Facebook Vice President Nicola Mendelsohn and The White Company's Chrissie Rucker OBE share the business advice they've learned along the way
"One of my favourite parts of being the head of Europe, the Middle East and Africa at Facebook, is getting to meet extraordinary women who are using our platforms to build and grow their businesses," Nichola Mendelsohn is explaining how her new business book has come about. "My grandma ran a haberdashery business and my mum still runs a catering firm so, from a very young age, I saw that it requires real skill, motivation and support for female entrepreneurs to succeed. I also saw that being a female founder can be incredibly rewarding - not just for the people who set up businesses, but for their families, their employees and their communities too.
The government’s Rose Review last year was an important reminder that more needs to be done to create a level playing field for male and female entrepreneurs. It found that only a third of entrepreneurs are women which is causing enormous untapped potential for the UK - £250 billion in fact! Levelling the playing field was the very reason that we created Facebook’s #SheMeansBusiness programme in 2016, so that we could help women entrepreneurs come together, share advice, and forge connections to pursue their business ideas. So far we’ve trained 30,000 women in the UK, and we’ve committed to doubling that number in the next two years. Globally, we’ve trained 500,000 women in 48 countries since 2016.
Our new book, Make it Work; Lessons from Life in Business has been created as part of the programme, so we can raise awareness of the women already blazing a trail and inspire the next generation of female entrepreneurs to consider a career in business. This book shows that there really is no one way to do business and I hope women will read it and get inspired!"
"Look at failure as something to build on", says The White Company's Chrissie Rucker
Founding The White Company in 1994 as a mail-order business with the mission of selling all white, stylish and high-quality homeware at affordable prices, Chrissie Rucker's business has become a household name. And she didn't stop there - after her first son was born, she introduced The Little White Company in 1997, selling baby and children’s clothing along with nursery furniture. Then, in 2003, she launched a womenswear collection, too. The White Company now has over 60 retail outlets in the UK, Ireland and the USA and Chrissie is involved with many charities and women’s business initiatives. Alongside her husband Nick Wheeler, she received an OBE in 2018 for services to business and has also been named Private Businesswoman of the Year by PWC in association with HSBC.
Chrissie's advice for going it alone:
1. Do a 'normal' job first. "I’d left school at 16 with just O levels (my generation’s equivalent of GCSEs) and went to fashion college where I studied couture. My first job was as the receptionist at media company CondéNast (home to magazine brands like Vogue, GQ, and Glamour), after which I worked my way up the journalism ranks, learning how to plan and organise a shoot, how to write copy, and watching how the art department designed pages. I would really recommend to anyone else starting out that time working in a job is really valuable before you start your own business. You gain so much experience that I think helped me get going in business faster."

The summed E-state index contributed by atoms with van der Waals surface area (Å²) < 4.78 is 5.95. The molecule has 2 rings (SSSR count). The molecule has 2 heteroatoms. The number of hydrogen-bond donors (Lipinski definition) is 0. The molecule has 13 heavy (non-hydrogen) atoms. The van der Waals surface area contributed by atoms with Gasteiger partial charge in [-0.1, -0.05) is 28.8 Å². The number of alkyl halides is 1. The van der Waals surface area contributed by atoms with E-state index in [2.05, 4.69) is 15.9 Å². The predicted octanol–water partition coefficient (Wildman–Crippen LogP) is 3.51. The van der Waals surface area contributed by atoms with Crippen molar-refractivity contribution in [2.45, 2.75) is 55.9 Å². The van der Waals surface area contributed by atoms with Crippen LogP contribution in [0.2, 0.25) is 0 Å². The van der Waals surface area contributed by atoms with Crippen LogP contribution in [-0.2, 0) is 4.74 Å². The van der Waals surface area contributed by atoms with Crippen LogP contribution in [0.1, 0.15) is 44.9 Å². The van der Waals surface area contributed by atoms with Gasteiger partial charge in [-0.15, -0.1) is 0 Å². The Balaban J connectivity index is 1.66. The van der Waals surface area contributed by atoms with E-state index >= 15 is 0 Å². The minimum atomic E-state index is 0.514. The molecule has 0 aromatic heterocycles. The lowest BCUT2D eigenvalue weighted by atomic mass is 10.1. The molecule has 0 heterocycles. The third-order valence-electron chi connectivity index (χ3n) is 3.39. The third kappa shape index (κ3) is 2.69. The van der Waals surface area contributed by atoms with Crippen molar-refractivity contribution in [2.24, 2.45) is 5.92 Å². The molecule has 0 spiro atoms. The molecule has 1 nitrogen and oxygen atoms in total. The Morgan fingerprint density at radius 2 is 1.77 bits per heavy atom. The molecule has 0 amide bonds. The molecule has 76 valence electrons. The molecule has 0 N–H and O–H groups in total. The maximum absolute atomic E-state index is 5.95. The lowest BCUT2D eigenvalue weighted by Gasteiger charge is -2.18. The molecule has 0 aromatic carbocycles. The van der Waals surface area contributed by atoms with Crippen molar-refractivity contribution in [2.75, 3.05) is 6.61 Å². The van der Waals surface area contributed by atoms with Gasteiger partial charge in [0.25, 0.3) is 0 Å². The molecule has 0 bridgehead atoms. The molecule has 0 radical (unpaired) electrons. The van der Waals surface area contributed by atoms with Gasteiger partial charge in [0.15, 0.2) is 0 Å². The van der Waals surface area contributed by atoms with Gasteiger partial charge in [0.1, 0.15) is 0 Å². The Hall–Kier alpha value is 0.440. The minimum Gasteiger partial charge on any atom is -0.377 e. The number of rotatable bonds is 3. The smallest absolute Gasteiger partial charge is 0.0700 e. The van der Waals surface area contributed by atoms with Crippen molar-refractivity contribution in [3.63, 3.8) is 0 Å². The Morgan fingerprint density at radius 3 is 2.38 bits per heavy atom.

2. Become friends with your bank manager. "I had lots of early challenges: from getting to grips with technology, having enough space to hold the stock, and learning how to try and keep track of the finances – I was terrible at maths! My first real challenge was when I ran out of money. But two things helped me hugely at the time. Firstly, I entered a small business competition and won it, and was awarded £5,000. Secondly, I got myself organised enough to go and see my bank manager, who was very supportive and gave me my first loan."
3. Don't be afraid to ask for help. "Lots of things went wrong in the first year and I learned a huge amount very quickly on how not to do things; finding someone to help me on the financial side of things was so important. A key thing I have learnt on my journey is not to be afraid of asking for help. You’ll often be surprised at how generous other people are with their time and advice, and it can make a huge difference to your business."
4. Know your brand's DNA. "The world of retail is a crowded market, so it’s vital to be very clear about what your brand is – and what it isn’t. It can be really challenging at times to keep your brand on track and sometimes you have to make decisions that might feel commercially crazy. For example, we have had times when we sold a blouse in both white and blue and sometimes the blue will sell more than the white, so our commercial teams will want to sell more blue and add more colour to different lines. It’s at these times you have to be strong and put the brand before sales. You have to think ‘we are known and loved for white, not blue’."
5. Failure is essential. "Something that has helped me stick to my vision is that we constantly test and learn, and I look at failure as something to learn from and build on – and that can help you make bold choices. As a child I rode competitively and my teacher taught me that, to compete, you have to train incredibly hard and that falling was simply an essential part of getting there. When I fell off, it was always ‘just get back on and let’s try again’. I think it gave me great resilience and I learnt that if the first attempt didn’t work, try another way."
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